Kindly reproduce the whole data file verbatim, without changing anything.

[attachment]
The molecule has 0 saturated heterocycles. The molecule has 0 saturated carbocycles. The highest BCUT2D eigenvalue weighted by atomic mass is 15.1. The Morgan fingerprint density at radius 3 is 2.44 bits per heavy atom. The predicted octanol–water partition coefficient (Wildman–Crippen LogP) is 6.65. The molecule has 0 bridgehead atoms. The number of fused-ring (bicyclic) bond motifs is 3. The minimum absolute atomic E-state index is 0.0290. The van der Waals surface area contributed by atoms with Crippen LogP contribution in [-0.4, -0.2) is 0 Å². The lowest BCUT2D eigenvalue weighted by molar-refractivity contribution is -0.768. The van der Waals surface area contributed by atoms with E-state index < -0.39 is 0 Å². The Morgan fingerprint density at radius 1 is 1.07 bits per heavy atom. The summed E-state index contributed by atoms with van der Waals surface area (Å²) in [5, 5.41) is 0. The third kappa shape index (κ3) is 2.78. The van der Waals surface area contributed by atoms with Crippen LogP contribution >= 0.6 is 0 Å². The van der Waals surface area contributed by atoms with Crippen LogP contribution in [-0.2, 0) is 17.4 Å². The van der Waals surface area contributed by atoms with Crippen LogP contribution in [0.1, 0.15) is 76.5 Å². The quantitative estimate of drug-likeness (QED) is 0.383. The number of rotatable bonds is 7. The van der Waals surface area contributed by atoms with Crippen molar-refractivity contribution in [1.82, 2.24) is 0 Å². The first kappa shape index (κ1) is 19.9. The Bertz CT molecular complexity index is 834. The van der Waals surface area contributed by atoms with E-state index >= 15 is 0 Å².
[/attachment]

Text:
The molecule has 0 saturated heterocycles. The molecule has 0 saturated carbocycles. The highest BCUT2D eigenvalue weighted by atomic mass is 15.1. The Morgan fingerprint density at radius 3 is 2.44 bits per heavy atom. The predicted octanol–water partition coefficient (Wildman–Crippen LogP) is 6.65. The molecule has 0 bridgehead atoms. The number of fused-ring (bicyclic) bond motifs is 3. The minimum absolute atomic E-state index is 0.0290. The van der Waals surface area contributed by atoms with Crippen LogP contribution in [-0.4, -0.2) is 0 Å². The lowest BCUT2D eigenvalue weighted by molar-refractivity contribution is -0.768. The van der Waals surface area contributed by atoms with E-state index < -0.39 is 0 Å². The Morgan fingerprint density at radius 1 is 1.07 bits per heavy atom. The summed E-state index contributed by atoms with van der Waals surface area (Å²) in [5, 5.41) is 0. The third kappa shape index (κ3) is 2.78. The van der Waals surface area contributed by atoms with Crippen LogP contribution >= 0.6 is 0 Å². The van der Waals surface area contributed by atoms with Crippen LogP contribution in [-0.2, 0) is 17.4 Å². The van der Waals surface area contributed by atoms with Crippen LogP contribution in [0.1, 0.15) is 76.5 Å². The quantitative estimate of drug-likeness (QED) is 0.383. The number of rotatable bonds is 7. The van der Waals surface area contributed by atoms with Crippen molar-refractivity contribution in [1.82, 2.24) is 0 Å². The first kappa shape index (κ1) is 19.9. The Bertz CT molecular complexity index is 834. The van der Waals surface area contributed by atoms with E-state index >= 15 is 0 Å².